The bombers had approached from landward with only a brief warning period. They achieved no hits although a glide bomb landed near USS Charles F. Hughes, a destroyer stationed in the eastern sector of the screen:
Bomber [identified as an He 177] approached form over land and was sighted before contact was established. After fire was opened … what appeared to be a fighter appeared, apparently astern of the plane. It flew along parallel [to] the bomber for a few seconds then banked to the right and dove at this vessel, passing the starboard wing of the bridge between the starboard wing of the bridge abreast Gun #1. The bomb was a dud. Many pieces of the glider came aboard in the column of water which drenched the ship from the director down. There was no damage nor casualty.
This lack of success perhaps stemmed from the fact that — from the Allies' point of view — smoke conditions were good and screening fair while in addition jamming ships were assigned to task forces CTF 84 and CTF 87 for protection against radio-controlled bombs. According to the Allies, two Do 217s were shot down while III./KG 100 reported two machines missing on the 16th: Do 217 K, W.Nr. 733 and M-11, W.Nr. 6429.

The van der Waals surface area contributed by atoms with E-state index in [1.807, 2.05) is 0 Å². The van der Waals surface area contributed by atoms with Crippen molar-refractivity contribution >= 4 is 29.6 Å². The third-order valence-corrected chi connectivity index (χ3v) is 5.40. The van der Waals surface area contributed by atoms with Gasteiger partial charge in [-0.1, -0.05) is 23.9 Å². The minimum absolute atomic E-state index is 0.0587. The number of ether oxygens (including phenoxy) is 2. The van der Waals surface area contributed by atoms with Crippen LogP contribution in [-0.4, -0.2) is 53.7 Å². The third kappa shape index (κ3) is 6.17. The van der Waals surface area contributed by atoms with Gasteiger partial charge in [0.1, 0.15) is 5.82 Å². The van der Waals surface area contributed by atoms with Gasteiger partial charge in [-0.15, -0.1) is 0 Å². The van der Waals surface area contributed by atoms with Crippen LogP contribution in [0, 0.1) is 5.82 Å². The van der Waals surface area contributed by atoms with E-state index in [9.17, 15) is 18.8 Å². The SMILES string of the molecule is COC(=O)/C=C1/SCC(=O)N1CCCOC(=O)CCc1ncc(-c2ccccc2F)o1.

Note: the first of these missing aircraft was almost certainly Do 217K-3 W.Nr. 4733, 6N+GT. Balke writes that Fw. Helmut Germann's crew bailed out successfully but places the loss on 15 August rather than the 16th.
During the day, the seaplane station at Berre reported to Jafü Süd that the 3. Seenotstaffel had transferred three Do 24s to Lyon and two Do 24s and a Bréguet Bizerte to Friedrichshafen. Apparently unknown to its unit, one of the Dorniers had been shot down in the early hours of the 15th.
Fliegerdivision 2 reported its losses for the 16th as:
two Bf 109s missing;
two Do 217s missing;
one Fw 190 crashed, pilot wounded;
one Bf 109 shot up by aircraft armament, over 60% damage, probable battle loss over enemy territory.
one battle loss on ground [type not stated but presumably the Bf 109 of JGr. 200].
Claimed successes were:
one direct hit on battleship;
one direct hit on troop transport 8,000 tons, probably sunk;
one direct hit on merchant ship 10,000 tons probably sunk.
In addition, radar station TRUTHAHN reported that a Spitfire had been brought down by Flak during a low-level attack.